Johannesburg: Nelson Mandela`s doctors have dismissed the idea of switching off the ailing anti-apartheid icon`s life support until there was a genuine state of organ failure, a close friend of the South African former president has said.
Denis Goldberg, a friend of Mandela for more than five decades, told the weekly `City Press` that the matter of switching off the life support had been discussed and dismissed.
"I was told that the doctors said they would only consider such a situation if there was a genuine state of organ failure," Goldberg said, as the 94-year-old leader spent nearly one month in the hospital.
"Since that hasn`t occurred, they were quite prepared to go on stabilising him until he recovers," Goldberg added.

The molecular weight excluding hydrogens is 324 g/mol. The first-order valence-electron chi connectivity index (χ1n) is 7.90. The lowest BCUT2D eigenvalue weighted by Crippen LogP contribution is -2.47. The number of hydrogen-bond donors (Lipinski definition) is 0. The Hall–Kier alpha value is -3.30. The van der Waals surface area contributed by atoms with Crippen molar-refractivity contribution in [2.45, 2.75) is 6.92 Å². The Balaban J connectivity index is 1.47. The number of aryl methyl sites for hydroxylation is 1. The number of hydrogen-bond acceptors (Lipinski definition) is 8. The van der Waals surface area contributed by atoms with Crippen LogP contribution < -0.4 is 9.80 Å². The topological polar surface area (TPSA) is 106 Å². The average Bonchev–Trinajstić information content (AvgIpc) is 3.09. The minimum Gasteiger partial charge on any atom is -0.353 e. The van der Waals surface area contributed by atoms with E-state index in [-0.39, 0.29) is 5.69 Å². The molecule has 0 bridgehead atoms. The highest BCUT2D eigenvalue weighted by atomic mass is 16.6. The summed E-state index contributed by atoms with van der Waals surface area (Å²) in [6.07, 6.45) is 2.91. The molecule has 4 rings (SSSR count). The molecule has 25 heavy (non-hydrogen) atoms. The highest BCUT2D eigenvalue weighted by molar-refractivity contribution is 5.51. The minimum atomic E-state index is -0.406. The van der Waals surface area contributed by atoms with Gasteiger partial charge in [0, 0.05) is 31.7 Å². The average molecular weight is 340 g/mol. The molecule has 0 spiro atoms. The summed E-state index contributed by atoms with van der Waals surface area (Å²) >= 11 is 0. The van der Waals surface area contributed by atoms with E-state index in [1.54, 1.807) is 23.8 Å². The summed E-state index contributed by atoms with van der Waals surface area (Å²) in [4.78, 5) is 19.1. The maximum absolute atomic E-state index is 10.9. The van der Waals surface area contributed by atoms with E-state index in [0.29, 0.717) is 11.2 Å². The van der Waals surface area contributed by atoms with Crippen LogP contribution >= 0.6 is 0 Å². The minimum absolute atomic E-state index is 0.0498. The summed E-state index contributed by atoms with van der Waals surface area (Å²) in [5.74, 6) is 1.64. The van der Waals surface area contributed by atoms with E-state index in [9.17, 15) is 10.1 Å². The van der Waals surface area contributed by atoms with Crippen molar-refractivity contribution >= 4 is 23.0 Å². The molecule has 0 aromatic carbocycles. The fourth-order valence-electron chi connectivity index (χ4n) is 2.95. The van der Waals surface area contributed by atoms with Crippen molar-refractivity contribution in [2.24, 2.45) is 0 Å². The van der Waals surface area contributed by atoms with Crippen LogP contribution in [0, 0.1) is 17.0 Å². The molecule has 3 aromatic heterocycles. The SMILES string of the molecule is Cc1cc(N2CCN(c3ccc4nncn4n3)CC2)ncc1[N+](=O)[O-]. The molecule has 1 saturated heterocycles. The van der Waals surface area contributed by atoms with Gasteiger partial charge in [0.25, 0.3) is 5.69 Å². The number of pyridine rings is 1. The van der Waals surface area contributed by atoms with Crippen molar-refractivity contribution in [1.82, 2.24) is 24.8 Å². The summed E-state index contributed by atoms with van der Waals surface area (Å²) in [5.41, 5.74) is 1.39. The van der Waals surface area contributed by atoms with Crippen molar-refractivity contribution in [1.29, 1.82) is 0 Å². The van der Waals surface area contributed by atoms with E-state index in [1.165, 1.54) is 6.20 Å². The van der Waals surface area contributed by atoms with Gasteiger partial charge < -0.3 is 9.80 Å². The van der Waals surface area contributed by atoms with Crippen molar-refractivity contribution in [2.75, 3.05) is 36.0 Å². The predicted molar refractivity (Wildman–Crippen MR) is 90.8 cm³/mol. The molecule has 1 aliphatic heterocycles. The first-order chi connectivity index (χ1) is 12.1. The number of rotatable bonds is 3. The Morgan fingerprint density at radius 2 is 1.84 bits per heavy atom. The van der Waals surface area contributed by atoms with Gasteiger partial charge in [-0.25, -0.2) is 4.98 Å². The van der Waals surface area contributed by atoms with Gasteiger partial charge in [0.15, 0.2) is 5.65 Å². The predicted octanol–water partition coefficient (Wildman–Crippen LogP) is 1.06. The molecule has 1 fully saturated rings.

Confirming that Mandela was breathing with assistance from machines, Goldberg told the weekly: "But he responds to voices and tries to talk, yet mumbles."
"He was dozing when I got there. I spoke and told him who I was and he opened his eyes and looked at me. I spoke to him for about 10 minutes and he responded positively to what I was saying.
"He did not answer because he can`t talk, with the pipe in his throat, but he was moving his jaw as if he wanted to talk."
Mandela, who turns 95 on July 18, was hospitalised at a Pretoria hospital on June 8 with a recurring lung infection.
Court paper filed earlier this week in a bitter feud between Mandela family members cited Mandela`s health as being in a "permanent vegetative state", but this was rejected by the Presidency which said Mandela remained in a critical but stable condition.
The court document had said that Mandela`s doctors advised his family to turn off the ailing icon`s life-support machines.